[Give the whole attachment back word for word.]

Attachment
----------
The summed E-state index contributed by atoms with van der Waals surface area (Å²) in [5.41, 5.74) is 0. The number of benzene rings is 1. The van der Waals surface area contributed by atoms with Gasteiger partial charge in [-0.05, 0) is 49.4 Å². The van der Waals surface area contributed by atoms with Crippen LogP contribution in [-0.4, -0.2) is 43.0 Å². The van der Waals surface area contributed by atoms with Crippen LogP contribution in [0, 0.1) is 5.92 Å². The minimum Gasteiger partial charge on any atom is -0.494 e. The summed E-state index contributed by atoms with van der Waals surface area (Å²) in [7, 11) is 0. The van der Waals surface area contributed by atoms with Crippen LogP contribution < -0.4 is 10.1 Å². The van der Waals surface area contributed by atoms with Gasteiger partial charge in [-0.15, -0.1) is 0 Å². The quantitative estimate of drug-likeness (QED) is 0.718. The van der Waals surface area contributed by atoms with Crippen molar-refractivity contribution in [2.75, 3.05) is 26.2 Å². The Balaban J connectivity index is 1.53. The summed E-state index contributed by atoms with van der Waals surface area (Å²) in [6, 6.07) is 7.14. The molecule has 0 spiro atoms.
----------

The summed E-state index contributed by atoms with van der Waals surface area (Å²) in [5.41, 5.74) is 0. The number of benzene rings is 1. The van der Waals surface area contributed by atoms with Gasteiger partial charge in [-0.05, 0) is 49.4 Å². The van der Waals surface area contributed by atoms with Crippen LogP contribution in [-0.4, -0.2) is 43.0 Å². The van der Waals surface area contributed by atoms with Crippen LogP contribution in [0, 0.1) is 5.92 Å². The minimum Gasteiger partial charge on any atom is -0.494 e. The summed E-state index contributed by atoms with van der Waals surface area (Å²) in [7, 11) is 0. The van der Waals surface area contributed by atoms with Crippen LogP contribution < -0.4 is 10.1 Å². The van der Waals surface area contributed by atoms with Gasteiger partial charge in [-0.15, -0.1) is 0 Å². The quantitative estimate of drug-likeness (QED) is 0.718. The van der Waals surface area contributed by atoms with Crippen molar-refractivity contribution in [2.75, 3.05) is 26.2 Å². The Balaban J connectivity index is 1.53. The summed E-state index contributed by atoms with van der Waals surface area (Å²) in [6, 6.07) is 7.14. The molecule has 0 spiro atoms.